Support, respect and the Marriage Equality Survey

The result of the Marriage Equality Survey will soon be known and regardless of the outcome it may be a stressful time for some people in our workplaces and communities. At AccessEAP we encourage a culture of respect, diversity and inclusion. This can be a great deal more complicated than it sounds. In order to respect another's belief system or point of view there generally has to be a level of understanding and knowledge and/or a willingness to to seek understanding. This process can take time and individuals experiencing distress may benefit from using their EAP. Sessions are confidential and may be organised at a suitable location and time.

CEOs must lead by example on workplace mental health

Mental health and wellbeing in the workplace has dominated the agenda for many companies focused on developing a healthy, sustainable and productive culture for employees, but what is missing from this conversation is the same priority for business leaders and CEOs to support their own mental health.

The culture of any organisation starts at the top, with the behaviour modelled by a company’s leader or CEO filtering down to employees. While CEOs take the world of their business on their shoulders, we have to remember that they are also people – susceptible to feeling stressed and overwhelmed by the immense workload and responsibility of running an organisation. It is this susecptibility or vulnerability, which is often difficult for leaders to acknowledge and show, thereby impacting their mental health and ability to function effectively.

Reducing the stigma during Mental Health Month

A major source of stress for employees with mental health issues at work is fear of judgement due to the stigma which still exists around mental health. October is Mental Health Month and the campaign promotes the importance of early intervention practices for positive mental health and wellbeing and aims to reduce the stigma associated with mental health.

Getting serious about mental health during October’s Mental Health Month

Suicide remains the leading cause of death for Australians aged between 15 and 44 with more than eight deaths by suicide and a further 180 suicide attempts every day. Suicide rates are at the highest they have been for ten years so it’s even more important than ever to be having meaningful conversations particularly if you notice that someone may be struggling.

Job design must be considered to reduce workplace stress

With more and more Australians reporting work to be a major source of stress and research suggesting that one in six working age person is suffering from mental illness, managers need to take more responsibility in an effort to reverse this worrying trend. Workplaces need to move beyond promoting mental health awareness, and focus on mentally healthy workplaces. This suggests thinking about the way work is designed and what changes can be introduced to prevent psychological harm to employees.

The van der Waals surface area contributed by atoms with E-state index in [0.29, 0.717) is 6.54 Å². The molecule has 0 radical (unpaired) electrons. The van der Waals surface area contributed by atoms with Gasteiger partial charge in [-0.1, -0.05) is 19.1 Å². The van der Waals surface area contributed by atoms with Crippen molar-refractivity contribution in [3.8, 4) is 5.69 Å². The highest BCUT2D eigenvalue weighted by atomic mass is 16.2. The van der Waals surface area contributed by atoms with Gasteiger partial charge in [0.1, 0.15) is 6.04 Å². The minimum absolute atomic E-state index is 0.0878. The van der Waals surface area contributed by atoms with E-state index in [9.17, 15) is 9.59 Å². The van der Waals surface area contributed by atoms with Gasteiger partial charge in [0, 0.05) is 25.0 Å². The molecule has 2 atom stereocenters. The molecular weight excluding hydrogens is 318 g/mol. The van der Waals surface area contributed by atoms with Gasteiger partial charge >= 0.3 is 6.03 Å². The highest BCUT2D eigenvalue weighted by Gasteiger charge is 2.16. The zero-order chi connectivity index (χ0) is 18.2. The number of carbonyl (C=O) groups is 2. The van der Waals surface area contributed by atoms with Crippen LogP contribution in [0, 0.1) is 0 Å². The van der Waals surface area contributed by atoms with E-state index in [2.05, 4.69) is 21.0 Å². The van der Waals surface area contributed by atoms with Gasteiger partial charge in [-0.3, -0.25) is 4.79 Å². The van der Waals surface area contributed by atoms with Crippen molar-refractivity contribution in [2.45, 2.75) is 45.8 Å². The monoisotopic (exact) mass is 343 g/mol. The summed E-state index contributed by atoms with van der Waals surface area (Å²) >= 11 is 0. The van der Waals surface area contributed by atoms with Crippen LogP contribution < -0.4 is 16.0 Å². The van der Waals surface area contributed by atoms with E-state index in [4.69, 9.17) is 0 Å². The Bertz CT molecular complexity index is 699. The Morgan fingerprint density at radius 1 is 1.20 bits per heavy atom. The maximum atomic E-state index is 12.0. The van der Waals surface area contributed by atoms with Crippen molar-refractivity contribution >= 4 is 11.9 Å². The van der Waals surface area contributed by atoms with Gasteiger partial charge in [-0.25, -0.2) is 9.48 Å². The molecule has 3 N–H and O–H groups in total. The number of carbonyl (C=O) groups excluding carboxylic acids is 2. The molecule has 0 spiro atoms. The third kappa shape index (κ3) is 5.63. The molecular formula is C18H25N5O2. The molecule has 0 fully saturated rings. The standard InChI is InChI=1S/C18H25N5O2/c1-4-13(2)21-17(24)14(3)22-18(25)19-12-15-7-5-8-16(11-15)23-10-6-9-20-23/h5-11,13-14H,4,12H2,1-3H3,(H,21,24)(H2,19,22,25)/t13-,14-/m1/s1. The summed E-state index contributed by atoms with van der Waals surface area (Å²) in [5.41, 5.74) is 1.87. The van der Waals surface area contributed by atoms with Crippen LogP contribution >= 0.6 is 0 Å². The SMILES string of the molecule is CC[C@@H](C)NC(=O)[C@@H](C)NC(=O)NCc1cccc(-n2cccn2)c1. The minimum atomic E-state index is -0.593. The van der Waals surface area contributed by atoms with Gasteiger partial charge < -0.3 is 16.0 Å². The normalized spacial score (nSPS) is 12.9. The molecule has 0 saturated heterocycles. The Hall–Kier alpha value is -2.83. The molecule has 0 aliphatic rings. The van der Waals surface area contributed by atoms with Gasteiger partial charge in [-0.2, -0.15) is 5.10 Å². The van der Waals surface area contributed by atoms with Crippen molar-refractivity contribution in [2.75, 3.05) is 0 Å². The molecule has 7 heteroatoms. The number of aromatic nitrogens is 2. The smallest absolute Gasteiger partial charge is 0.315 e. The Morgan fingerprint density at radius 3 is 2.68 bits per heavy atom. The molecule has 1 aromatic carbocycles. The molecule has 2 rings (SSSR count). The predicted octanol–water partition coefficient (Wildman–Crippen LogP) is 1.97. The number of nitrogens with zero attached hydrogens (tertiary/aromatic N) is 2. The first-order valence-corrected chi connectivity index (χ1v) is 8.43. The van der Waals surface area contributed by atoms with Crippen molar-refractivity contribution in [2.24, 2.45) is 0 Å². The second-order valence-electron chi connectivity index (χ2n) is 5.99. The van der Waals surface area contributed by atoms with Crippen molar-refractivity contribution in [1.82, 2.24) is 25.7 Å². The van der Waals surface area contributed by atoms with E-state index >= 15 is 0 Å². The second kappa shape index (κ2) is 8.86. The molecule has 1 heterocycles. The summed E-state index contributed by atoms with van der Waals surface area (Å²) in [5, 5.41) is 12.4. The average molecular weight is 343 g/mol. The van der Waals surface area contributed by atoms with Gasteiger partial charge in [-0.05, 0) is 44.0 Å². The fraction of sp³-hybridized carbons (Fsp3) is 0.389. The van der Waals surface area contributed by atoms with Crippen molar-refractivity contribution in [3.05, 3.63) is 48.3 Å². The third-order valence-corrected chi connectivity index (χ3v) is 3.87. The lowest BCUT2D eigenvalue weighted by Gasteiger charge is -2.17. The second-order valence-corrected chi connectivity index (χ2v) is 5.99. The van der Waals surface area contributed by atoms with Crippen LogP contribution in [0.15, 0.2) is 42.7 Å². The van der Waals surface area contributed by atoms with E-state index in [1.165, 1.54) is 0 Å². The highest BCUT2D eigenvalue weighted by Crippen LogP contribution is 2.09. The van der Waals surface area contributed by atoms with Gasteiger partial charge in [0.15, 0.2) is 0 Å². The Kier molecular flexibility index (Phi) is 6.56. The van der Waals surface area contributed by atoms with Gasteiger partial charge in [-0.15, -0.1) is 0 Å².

Women's Health Week - It's time to put ourselves first

It's time to put ourselves first. The two biggest barriers for women not maintaining a healthy lifestyle is ‘lack of time’ and ‘health not being a priority’. Women’s Health Week is the time to put ourselves first, for just one week, and start making positive changes that can last a lifetime. We know women are leading busier lives than ever before and we have a tendency to let ourselves slip low on our priority lists. However, the health of those we love starts with us. By investing more time in ourselves, we are better able to look after the ones we love and care about. Click on the image below to find out more and register.

Facing men’s mental health stigma head on

Half of all Australian men will have a mental health problem at some point in their life and 1 in 8 will experience depression, yet they are far less likely to open up about what is affecting them than their female counterparts. With a recent focus on promoting a healthy body and healthy mind, AccessEAP is doing its part in building awareness in some of the more male orientated workplaces such as construction sites and mines.

Talking about what’s affecting them and taking action are proven ways for men to stay mentally healthy but it’s still difficult to get men to take that all important first step. Often in male dominated industries, the macho mentality still exists where men are reluctant to show sadness or vulnerability for fear of the perception of weakness. If men don’t feel like they can open up and access help, it can have a detrimental effect on their mental health, physical health and overall wellbeing.

Toolbox talks

AccessEAP has introduced toolbox talks in an effort to raise mental health awareness. These sessions focus on increasing awareness of mental health issues and helping men to see that everyone needs help and that help is available.

AccessEAP has already provided tailored toolbox talks to organisations in the manufacturing, mining and construction industries and is amazed by the immediate effect it has had on participants. Often at the beginning of a session, we struggle to get men to talk but by the end, they can be reluctant to leave and AccessEAP has witnessed large scale discussion amongst participants about issues that may be affecting them in their personal or work life long after the session has ended. The toolbox talks are not only helping men to reach out for help, but also show them their organisation cares about them and values their wellbeing.

Australian workers name conflict as major issue

AccessEAP has released data showing conflicts with managers and colleagues are two of the top 10 issues facing Australians workers.

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Published in Facility Management 15th June, 2017

Half of all Australian men will have a mental health problem at some point in their life and one in eight will experience depression, yet they are far less likely to open up about what is affecting them ...